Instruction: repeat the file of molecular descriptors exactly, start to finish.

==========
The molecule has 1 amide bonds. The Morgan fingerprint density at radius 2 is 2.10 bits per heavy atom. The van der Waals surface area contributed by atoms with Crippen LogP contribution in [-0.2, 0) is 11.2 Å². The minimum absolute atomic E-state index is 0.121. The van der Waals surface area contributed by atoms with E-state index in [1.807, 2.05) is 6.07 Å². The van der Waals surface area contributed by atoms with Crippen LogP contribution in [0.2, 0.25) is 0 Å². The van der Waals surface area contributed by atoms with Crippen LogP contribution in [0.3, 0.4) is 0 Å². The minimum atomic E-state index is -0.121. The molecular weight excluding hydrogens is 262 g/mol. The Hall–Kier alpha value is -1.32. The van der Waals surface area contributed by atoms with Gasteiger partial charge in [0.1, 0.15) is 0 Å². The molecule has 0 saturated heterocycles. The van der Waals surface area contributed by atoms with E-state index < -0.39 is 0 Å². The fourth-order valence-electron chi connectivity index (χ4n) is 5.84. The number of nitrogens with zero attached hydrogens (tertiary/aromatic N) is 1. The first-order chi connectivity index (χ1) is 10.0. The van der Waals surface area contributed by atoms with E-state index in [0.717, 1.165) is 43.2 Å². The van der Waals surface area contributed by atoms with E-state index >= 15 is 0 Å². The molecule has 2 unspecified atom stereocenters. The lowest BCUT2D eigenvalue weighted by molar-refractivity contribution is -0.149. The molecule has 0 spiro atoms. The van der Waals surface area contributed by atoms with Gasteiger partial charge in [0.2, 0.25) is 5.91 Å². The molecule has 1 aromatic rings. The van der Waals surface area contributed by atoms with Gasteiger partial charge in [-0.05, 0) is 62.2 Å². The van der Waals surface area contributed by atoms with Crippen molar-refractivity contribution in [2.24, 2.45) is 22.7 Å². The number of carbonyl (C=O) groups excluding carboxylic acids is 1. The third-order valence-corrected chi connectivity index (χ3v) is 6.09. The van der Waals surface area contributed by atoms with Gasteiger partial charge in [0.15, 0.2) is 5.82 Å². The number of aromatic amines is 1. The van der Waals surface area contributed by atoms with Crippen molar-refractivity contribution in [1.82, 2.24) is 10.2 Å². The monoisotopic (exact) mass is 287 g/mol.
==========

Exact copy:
The molecule has 1 amide bonds. The Morgan fingerprint density at radius 2 is 2.10 bits per heavy atom. The van der Waals surface area contributed by atoms with Crippen LogP contribution in [-0.2, 0) is 11.2 Å². The minimum absolute atomic E-state index is 0.121. The van der Waals surface area contributed by atoms with E-state index in [1.807, 2.05) is 6.07 Å². The van der Waals surface area contributed by atoms with Crippen LogP contribution in [0.2, 0.25) is 0 Å². The van der Waals surface area contributed by atoms with Crippen LogP contribution in [0.3, 0.4) is 0 Å². The minimum atomic E-state index is -0.121. The molecular weight excluding hydrogens is 262 g/mol. The Hall–Kier alpha value is -1.32. The van der Waals surface area contributed by atoms with Gasteiger partial charge in [0.1, 0.15) is 0 Å². The molecule has 0 saturated heterocycles. The van der Waals surface area contributed by atoms with E-state index < -0.39 is 0 Å². The fourth-order valence-electron chi connectivity index (χ4n) is 5.84. The number of nitrogens with zero attached hydrogens (tertiary/aromatic N) is 1. The first-order chi connectivity index (χ1) is 10.0. The van der Waals surface area contributed by atoms with E-state index in [0.717, 1.165) is 43.2 Å². The van der Waals surface area contributed by atoms with E-state index >= 15 is 0 Å². The molecule has 2 unspecified atom stereocenters. The lowest BCUT2D eigenvalue weighted by molar-refractivity contribution is -0.149. The molecule has 0 spiro atoms. The van der Waals surface area contributed by atoms with Gasteiger partial charge in [0.2, 0.25) is 5.91 Å². The molecule has 1 aromatic rings. The van der Waals surface area contributed by atoms with Gasteiger partial charge in [-0.05, 0) is 62.2 Å². The van der Waals surface area contributed by atoms with Crippen molar-refractivity contribution in [2.24, 2.45) is 22.7 Å². The number of carbonyl (C=O) groups excluding carboxylic acids is 1. The third-order valence-corrected chi connectivity index (χ3v) is 6.09. The van der Waals surface area contributed by atoms with Gasteiger partial charge in [0.15, 0.2) is 5.82 Å². The number of aromatic amines is 1. The van der Waals surface area contributed by atoms with Crippen molar-refractivity contribution in [1.82, 2.24) is 10.2 Å². The monoisotopic (exact) mass is 287 g/mol.